The adoption of Diversity, Equity, and Inclusion (DEI) corporate initiatives continues to expand. In fact, in a 2021 survey conducted by US Fortune/Deloitte, 61 percent of CEOs confirmed that “DEI has been built into [their] strategic goals”1 and that 55 percent have already incorporated DEI as a corporate strategy.1
Matt Bush, Culture Coaching Lead at Great Place to Work, reiterates that there are many benefits to fostering a diverse and inclusive workplace, including “higher revenue growth, readiness to innovate, and higher employee retention.”2 However, data from Google suggests that although APAC is comprised of diverse ethnicities and cultures, “APAC respondents scored lowest on questions related to DEI topics” but are curious about DEI, with a 45 percent regional growth in search interest for topics like gender equality, cultural diversity, and inclusive education.3
In the wake of these developments, Justin Bowdidge, Human Resources Manager of The British School in Tokyo, sheds light on DEI through the lens of the school’s core ethos: international mindedness.
The British School in Tokyo (BST) is the only school in Japan offering the British national curriculum and currently boasts a student body of over a thousand.
Bowdidge emphasizes that as an international school comprised of around 65 nationalities, they are in a great position to help foster an environment where international mindedness is valued from a very young age.
DEI essentially embraces differences, encouraging equal involvement and support regardless of race, gender, age, nationality, religion, beliefs, and orientation. International mindedness is much like advocating DEI wherein it can be equated to “an openness to try and understand the world from a perspective of inclusion,” according to Bowdidge.
To become internationally-minded, Bowdidge and the teachers at BST reinforce the importance of empathy to their students, as well as the idea that although cultures may be different from yours, there is no inherent hierarchy between them and that this difference should be “embraced, explored, and celebrated”.
He relates Dunbar’s number to a call to action for us to extend our empathy beyond our own social spheres.
Anthropologist Robin Dunbar posits that we, as humans, possess a cognitive limit of maintaining stable relationships up to a maximum of 150 people - that relating with more than 150 people would be cognitively challenging.4 However, at BST, they strive to combat that numerical limit by raising awareness to not only other cultures outside of one’s immediate social sphere, but by also providing a means to interact with others and experience things that are different from the usual and are considered regular.
With the aim of extending awareness of others, BST incorporates activities like rice planting, tea harvesting, and frequently encourages social interaction with other students from regional areas outside of Tokyo.
As the philosopher, Ludwig Wittgenstein, once said, “the limits of my language mean the limits of my world.”
It comes as no surprise that language plays a huge role in bridging cross-cultural understanding since learning a language implicitly involves learning the culture embedded in that language. Through language learning, you “open [your] mind to the ways of other peoples and increase the opportunities for cross-cultural understanding”5 and that “behaviors as empathy, flexibility, tolerance, and ambiguity, all are furthered by the development of proficiency in a second language.”6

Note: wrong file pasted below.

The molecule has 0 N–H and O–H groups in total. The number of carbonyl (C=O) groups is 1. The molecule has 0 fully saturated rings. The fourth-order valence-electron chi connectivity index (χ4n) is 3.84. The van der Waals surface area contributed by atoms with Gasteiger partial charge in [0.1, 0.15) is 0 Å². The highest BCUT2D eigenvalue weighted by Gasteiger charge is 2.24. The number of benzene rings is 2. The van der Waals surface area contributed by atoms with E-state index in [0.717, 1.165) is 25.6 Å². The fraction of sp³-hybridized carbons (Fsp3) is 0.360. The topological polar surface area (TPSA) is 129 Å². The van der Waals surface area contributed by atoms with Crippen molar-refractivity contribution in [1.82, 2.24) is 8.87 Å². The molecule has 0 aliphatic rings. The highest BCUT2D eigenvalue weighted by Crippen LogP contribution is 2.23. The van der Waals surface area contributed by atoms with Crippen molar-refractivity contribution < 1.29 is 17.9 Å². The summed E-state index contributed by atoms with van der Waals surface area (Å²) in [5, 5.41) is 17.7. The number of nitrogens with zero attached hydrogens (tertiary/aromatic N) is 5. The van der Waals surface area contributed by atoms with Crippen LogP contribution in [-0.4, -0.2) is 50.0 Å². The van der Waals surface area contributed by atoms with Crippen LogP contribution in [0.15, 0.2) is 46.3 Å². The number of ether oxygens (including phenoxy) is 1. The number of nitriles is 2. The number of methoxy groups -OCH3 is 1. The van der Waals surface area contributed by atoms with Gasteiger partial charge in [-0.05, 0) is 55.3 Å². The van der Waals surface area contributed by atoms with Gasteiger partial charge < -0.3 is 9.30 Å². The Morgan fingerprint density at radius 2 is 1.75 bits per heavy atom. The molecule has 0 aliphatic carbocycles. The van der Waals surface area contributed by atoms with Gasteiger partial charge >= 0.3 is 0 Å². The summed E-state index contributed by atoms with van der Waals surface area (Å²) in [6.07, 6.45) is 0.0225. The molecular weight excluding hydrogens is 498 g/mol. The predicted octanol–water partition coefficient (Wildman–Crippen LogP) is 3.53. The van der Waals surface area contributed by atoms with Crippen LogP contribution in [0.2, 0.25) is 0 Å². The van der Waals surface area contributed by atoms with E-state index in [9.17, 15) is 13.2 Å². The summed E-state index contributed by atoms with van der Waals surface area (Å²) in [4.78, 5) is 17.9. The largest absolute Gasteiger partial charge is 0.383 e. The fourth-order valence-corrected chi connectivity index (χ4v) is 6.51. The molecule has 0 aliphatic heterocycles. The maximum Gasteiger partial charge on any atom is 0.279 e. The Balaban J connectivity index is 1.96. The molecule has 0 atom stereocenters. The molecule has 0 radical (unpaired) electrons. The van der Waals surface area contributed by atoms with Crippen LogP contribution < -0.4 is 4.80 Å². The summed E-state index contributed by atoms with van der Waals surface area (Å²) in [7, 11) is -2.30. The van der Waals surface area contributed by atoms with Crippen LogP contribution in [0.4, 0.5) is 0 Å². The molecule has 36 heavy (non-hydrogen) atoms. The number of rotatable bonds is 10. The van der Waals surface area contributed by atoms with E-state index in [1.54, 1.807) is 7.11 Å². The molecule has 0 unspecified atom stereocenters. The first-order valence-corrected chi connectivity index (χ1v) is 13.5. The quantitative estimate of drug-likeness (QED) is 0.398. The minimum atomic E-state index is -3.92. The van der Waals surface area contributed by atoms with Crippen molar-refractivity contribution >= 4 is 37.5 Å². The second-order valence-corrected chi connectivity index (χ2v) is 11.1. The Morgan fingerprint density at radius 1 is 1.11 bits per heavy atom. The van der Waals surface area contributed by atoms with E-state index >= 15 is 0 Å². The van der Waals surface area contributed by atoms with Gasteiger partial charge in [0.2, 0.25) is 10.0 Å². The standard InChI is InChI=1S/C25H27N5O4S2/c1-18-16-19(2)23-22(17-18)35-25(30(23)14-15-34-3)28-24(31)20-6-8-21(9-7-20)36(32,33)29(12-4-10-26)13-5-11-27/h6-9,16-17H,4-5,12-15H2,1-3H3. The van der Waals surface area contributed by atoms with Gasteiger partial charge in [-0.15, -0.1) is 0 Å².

Fortunately, in Japan, bilingualism is in high demand. Bowdidge points out that in Tokyo, there is most certainly a massive interest in acquiring bilingual ability across the entire age spectrum and that some Japanese companies have taken strides to promote cross-cultural understanding in the workplace through the active recruitment of bilingual candidates. Benjamin Cordier, Managing Director of RGF Professional Recruitment Japan, further reinforces this, stating that bilingual job seekers are in high demand in Japan, with companies willing to pay a premium for that bilingual capability. Cordier remarks that bilingualism, and therefore, improved cross-cultural understanding and international mindedness, is a positive step towards the adoption of more DEI initiatives in Japan.
In the International Mindedness Symposium between the British School in Tokyo, Temple University, and Showa Women’s University held on July 10, 2021, keynote speaker Kyoko Yonezawa of Wieden+Kennedy, raises an interesting point about culture. She says that within the discourse of culture lies your identity. Culture only forms one aspect of your identity and therefore, although you come from the same culture, it would be futile to assume that one action or idea would be interpreted in exactly the same way.
Your identity and everyone else’s identity are shaped by various external and internal influences that are unique to that person: culture, social status, reference groups, family, perception, memory, motives, personality, mood, etc. All these factors will interact and come into play, producing the unique decisions and behaviors that will also affect everyone else’s unique decisions and behaviors.5
Therefore, when dealing with DEI initiatives, it's also imperative for companies to recognize the need to avoid generalizing or segmenting cultural labels and behaviors. Instead, these initiatives should focus on fostering an environment where labels do not exist because, at the heart of it, DEI is not just about embracing others, it is also about recognizing and celebrating individuality.
Citron, James. Can Cross-Cultural Understanding Aid Second Language Acquisition? Toward a Theory of Ethno-Lingual Relativity, 1995. 5
Fantini, A.E. Becoming better global citizens: The promise of intercultural competence, 1993. 6
Hawkins, Del I, and David L. Mothersbaugh. Consumer Behavior: Building Marketing Strategy. Boston: McGraw-Hill Irwin, 2010.7